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Title: The adiabatic flow of evaporating fluid in pipes
Author: Linning, David L.
Awarding Body: University of Glasgow
Current Institution: University of Glasgow
Date of Award: 1952
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Abstract:
This thesis describes a theoretical and experimental investigation of the adiabatic flow of evaporating fluids in pipes. The theory is developed from the assumptions usually made in the subject of fluid flow, and is tested by experiments with water and also with freon 12. Prom a review of previous papers relating to the subject two main points emerge. (1) An evaporating fluid, depending on the conditions, may conform to any one of a variety of flow mechanisms. (2) The liquid and vapour components may flow with different mean velocities. Appropriate theory is developed for three flow forms which are known to occur and which probably cover the majority of practical cases. These modes of flow are characterised as (a) annular, (b) separated and (c) frothing. In the first two forms relative motion between phases occurs, but in the last is prevented by a liquid network maintained by surface tension forces. The theory for annular flow shows that the relative velocity factor (ratio of mean vapour to mean liquid velocity) is a function of the thermodynamic properties of the fluid and also of the interface velocity ratio (ratio of moan velocity at interface to mean liquid velocity). This latter is the only empirical quantity influencing the relative velocity factor: its value must be near to, but not less than unity. In separated flow the relative velocity factor is also affected by the wall shearing force acting on the vapour phase. Since there is no relative motion between phases with frothing flow, standard thermodynamic theory is applicant provided surface energy may bo neglected. Critical outlet conditions readily occur with evaporating flow because of the high rates of volume increase with pressure drop. The equations which express the relative velocity factor throughout an expansion also provide the criterion for the prediction of critical outlet conditions. For annular and separated flows these are identical. Critical pressure ratios for frothing flow are much smaller than for a corresponding flow with relative motion. Critical outlet temperature and pressure charts for water and for freon 12 have been prepared and are given in the text. The main water tests were made on a tube of 0.1285 bore, a few preliminary tests being carried out on a tube of 060" bore. By measuring fluid momentum at the tube outlet an experimental determination was obtained of the relative velocity factors. Temperature and pressure measurements were made throughout the expansion and the technique adopted for those are fully described. Visual evidence of the flow form was obtained by photographing the fluid as it left the tube. Both observation and analysis confirm that the flow form adopted by the evaporating water is of the annular type. The theoretical and measured values of relative velocity factors and critical cutlet conditions are in good agreement. Experimental data on critical outlet conditions obtained previously by Burnell on pipes of 1/2 to 11/2 bore, also show agreement with the theory. Friction factors associated with the annular flow of evaporating water were investigated and a method of correlation is proposed. The wall shearing force is found to be a function of liquid velocity and density, the friction factor being dependent on a Reynold's number. The freon 12 experiments were carried out on a small refrigerator test unit of a standard type, tests being made on tubes of .042" and .060" bore. Precautions were taken to prevent frosting on the capillary tube. Critical outlet data showed conclusively that the flow form in this case was of the frothing type. This had been assumed by some previous investigators but had never been proved. The fact that freon 12 adopts the frothing flow form is consistent with the general theoretical development. The question of friction factors for frothing flow is discussed but no attempt at a complete investigation could be made because of the extensive nature of the experimental work required. The factors affecting the occurrence of the various flow mechanisms are given qualitative discussion.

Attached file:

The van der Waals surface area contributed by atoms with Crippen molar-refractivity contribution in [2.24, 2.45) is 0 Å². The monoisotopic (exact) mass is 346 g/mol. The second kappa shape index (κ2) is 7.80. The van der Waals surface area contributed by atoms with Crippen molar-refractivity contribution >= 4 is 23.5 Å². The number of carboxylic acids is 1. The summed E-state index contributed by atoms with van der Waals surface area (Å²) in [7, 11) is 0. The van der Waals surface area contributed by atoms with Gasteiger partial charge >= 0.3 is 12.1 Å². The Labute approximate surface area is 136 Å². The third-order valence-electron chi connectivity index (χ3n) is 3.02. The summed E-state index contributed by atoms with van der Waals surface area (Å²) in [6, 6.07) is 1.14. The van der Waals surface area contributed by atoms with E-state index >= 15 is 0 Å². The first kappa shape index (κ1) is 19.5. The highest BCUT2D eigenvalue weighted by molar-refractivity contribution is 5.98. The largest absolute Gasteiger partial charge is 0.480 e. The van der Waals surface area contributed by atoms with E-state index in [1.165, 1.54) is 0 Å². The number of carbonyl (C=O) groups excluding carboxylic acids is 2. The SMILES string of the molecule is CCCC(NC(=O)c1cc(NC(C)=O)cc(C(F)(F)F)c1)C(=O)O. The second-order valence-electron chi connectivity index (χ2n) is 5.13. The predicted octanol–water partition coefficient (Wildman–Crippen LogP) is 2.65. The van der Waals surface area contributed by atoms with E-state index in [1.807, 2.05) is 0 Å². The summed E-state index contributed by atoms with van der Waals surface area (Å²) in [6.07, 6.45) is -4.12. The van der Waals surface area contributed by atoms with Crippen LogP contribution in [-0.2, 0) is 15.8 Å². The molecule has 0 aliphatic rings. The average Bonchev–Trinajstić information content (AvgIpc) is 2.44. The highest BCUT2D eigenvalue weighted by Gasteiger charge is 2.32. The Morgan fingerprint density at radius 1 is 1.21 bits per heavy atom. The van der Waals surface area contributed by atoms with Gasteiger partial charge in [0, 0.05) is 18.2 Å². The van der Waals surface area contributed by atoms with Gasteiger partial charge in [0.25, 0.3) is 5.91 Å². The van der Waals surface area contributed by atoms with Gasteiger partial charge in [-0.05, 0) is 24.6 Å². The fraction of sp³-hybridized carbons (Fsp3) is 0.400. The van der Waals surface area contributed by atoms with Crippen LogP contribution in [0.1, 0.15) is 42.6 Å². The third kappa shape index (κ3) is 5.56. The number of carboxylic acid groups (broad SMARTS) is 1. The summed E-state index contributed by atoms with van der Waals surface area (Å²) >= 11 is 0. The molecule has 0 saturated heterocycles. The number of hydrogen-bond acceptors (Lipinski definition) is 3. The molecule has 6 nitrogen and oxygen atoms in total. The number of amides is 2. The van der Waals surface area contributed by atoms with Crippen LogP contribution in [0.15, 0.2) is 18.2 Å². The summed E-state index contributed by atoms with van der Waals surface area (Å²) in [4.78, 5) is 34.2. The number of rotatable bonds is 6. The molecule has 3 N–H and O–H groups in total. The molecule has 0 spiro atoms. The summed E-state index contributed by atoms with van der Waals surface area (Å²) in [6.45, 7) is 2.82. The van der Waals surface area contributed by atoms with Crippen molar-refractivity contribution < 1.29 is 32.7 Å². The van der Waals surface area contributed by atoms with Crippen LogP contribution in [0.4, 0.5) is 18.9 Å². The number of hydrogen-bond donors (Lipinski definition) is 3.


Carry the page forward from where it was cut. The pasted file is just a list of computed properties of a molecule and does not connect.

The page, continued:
Supervisor: Not available Sponsor: Not available
Qualification Name: Thesis (Ph.D.) Qualification Level: Doctoral
EThOS ID: uk.bl.ethos.795415  DOI: Not available
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